Our staff who is touring the United States, visiting nineteen of the fifty states in that part of the world has discovered the lack of togetherness among hundreds of Liberians residing in that ‘Land of opportunity’, the United States of America.
According to a survey conducted by our staff, a relatively good number of Liberians are making some significance progress in their day to day activities, especially those venturing into local businesses, such as shopping centers and others lucrative businesses in competition with ordinary Americans.
Visiting twelfth of the most populated Liberian communities in Philadelphia, Maryland, New York, Virginia, Atlanta, Boston, Chicago, Detroit, Texas, Los Angeles, Minnesota and California, our staff during these visits was amazed and excited to see a huge number of Liberians, “His Home People” in that part of the world.
During one of these tours in the state of Atlanta, our staff was privileged to have met one of his longtime friends who left Liberia in the early 1980s, and since that time has refused to return home bustling with life daily in his two-bed room apartment.
“My brother, America is a land of opportunities, once you are prepared to follow the rules of engagements, you will definitely have that opportunity you have long been yearning for. But remember, every penny made here my brother goes directly towards bill payments. It is not easy here to be in America,” Emmanuel Chie explaining his ordeal in the US told his best friend during the chat.
Explain his reason why he has not visited Liberia after nearly thirty-five years in the United States, Mr. Chie said many Liberians like him who have been in the US for dozens of years and declined to return to their home country is due to countless number of reasons, stressing, “Like me, I have been here for over thirty-five years working hard for living, and paying bills, what can I take home? When in fact every cent made here remains,” Chie remorsefully for not visiting his home country in a chat justified.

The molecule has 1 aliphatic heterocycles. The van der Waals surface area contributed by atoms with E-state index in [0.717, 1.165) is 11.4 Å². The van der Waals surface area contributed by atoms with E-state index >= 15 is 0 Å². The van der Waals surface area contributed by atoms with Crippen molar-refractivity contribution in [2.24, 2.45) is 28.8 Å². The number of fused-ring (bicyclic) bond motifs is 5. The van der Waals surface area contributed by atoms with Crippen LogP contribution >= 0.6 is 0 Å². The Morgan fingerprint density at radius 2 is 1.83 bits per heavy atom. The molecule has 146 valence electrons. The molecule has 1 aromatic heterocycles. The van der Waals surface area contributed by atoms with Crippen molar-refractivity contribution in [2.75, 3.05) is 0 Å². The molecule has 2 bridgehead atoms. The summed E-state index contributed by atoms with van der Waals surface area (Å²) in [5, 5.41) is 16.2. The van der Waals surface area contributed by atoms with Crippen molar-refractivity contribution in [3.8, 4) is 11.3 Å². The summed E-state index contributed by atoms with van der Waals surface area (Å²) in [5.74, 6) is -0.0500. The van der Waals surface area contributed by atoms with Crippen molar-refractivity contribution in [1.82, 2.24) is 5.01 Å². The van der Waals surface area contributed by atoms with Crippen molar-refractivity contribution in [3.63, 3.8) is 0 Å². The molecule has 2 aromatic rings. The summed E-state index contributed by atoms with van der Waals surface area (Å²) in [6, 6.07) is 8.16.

Visiting the state of Texas to see for himself how Liberians in that part of the US are coping, our staff was also opportune to speak with some Liberians in an exclusive interview on what they think about the political atmosphere in their Country with the pending 2017 general and presidential elections in their country, and what can they do in contributing to the growth and development of their beloved country, Liberia.
“We are confused regarding the news coming out of our Country; the alleged mismanagement of our Country resources, and the mysterious deaths of prominent individuals, it is scaring. I can’t promise anyone of coming back home with these kinds of discouraging information we are getting,” Emmalyn Daniels Davies, a Liberian who runs a local shopping center in Houston in a chat with our staff voiced out.